Archeologists believe ancestral Puebloans made most of the 1,200 petroglyphs in Rinconada Canyon 400 to 700 hundred years ago. Pueblo elders believe the images are as old as time. They also believe that the petroglyphs choose when and to whom they reveal themselves. You may not see them all. The images include human-like figures, concentric circles/spirals, animal figures, and geometric designs. Pueblo Indians use petroglyphs to teach their children about their history, culture, and spiritual beliefs.
Petroglyphs offer the opportunity to think about how human inhabitants interacted with nature and with each other. Many Southwest Indians are able to claim cultural relationships to past inhabitants of this area because they recognize the images as having deep cultural and spiritual significance.
As you view the images, consider how they fit into the landscape and how the images might be important in Southwest Indian, Spanish, and Mexican cultures and religious beliefs. Also recognize that petroglyph images have varied interpretations or meanings to different people. Please respect the importance of petroglyphs to the inhabitants, both past and present, of this sacred land.
The trail along the base of the north side of the canyon allows you to view a variety of petroglyphs. The trail is 1.1 miles long to the head of the canyon (2.2 miles round trip) and is moderately strenuous. You may return by backtracking along the north side of the canyon or continue the trail loop down the middle of the canyon. This route is devoid of petroglyphs but your chance of seeing an earless leopard lizard or hearing the cascading song of a canyon wren is worth the trip.
As you watch a turkey vulture soar above the canyon or a desert millipede walk across the trail, take the time to let your imagination wander and experience the beauty of this compelling landscape.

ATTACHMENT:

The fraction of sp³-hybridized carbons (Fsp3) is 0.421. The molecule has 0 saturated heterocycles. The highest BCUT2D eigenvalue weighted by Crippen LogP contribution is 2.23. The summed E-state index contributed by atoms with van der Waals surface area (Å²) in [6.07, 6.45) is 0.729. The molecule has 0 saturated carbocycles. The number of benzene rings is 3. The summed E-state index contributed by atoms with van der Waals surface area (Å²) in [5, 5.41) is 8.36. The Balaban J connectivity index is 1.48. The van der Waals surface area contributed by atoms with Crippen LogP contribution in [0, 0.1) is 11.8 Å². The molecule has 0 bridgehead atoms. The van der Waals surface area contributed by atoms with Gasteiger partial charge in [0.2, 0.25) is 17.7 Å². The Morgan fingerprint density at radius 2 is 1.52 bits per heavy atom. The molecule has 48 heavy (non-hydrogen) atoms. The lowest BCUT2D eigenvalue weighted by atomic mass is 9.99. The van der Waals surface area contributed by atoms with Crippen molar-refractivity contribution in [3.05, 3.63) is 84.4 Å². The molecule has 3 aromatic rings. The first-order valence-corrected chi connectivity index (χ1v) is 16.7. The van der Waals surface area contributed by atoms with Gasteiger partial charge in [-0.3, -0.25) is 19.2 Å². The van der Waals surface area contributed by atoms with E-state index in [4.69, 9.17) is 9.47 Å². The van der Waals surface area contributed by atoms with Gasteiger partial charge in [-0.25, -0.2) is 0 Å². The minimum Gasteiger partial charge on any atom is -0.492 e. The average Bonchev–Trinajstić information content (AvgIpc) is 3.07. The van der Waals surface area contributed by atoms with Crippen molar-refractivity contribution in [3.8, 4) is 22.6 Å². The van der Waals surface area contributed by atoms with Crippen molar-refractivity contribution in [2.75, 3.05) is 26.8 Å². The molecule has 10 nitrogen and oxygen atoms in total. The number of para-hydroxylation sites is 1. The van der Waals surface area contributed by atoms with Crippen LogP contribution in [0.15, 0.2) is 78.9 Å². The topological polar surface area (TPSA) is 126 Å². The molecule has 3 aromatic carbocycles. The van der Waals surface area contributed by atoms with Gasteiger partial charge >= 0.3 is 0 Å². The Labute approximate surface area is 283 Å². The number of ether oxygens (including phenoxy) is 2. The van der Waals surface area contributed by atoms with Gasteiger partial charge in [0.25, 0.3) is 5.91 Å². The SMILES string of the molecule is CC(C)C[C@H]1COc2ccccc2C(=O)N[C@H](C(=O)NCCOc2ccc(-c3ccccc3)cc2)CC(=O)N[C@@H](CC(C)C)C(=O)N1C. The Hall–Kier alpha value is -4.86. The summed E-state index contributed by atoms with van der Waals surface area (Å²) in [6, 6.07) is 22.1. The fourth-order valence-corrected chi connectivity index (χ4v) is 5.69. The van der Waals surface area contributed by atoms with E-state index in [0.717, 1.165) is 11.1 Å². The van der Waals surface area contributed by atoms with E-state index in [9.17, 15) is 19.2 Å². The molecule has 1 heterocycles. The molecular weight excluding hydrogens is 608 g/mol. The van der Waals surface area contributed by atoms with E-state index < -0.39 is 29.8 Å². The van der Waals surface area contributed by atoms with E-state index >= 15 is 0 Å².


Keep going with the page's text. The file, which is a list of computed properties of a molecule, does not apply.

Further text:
For your safety and for the protection of petroglyphs:
Bring Water and Apply Sunscreen
Water is not available at Rinconada Canyon.
Climbing on boulders or the escarpment can cause a rock fall, putting yourself and others in a dangerous situation and possibly damaging petroglyphs and/or archeological sites.
Stay on Established Trail
Hikers unknowingly and unintentionally alter sites in many ways with each footstep. The breakage or destruction of vegetation ruins natural habitats for desert animals.
Hiking on the established trail helps preserve the fragile natural desert environment.
Please Do Not Touch Petroglyphs
Direct contact with petroglyphs is destructive. Every time we touch an object, we leave a residue of body oil. An accumulation of body oil causes the images to fade. Applying chalk or other substances can interfere with dating methods and permanently affect the appearance of the images. Attempts to remove spray paint graffiti cause further damage.
Leave All Artifacts and Rocks in Place
The relationship of artifacts to the landscape is destroyed when artifacts are removed or altered. Respect the inhabitants of this land and their culture by leaving Rinconada Canyon as though you were never there.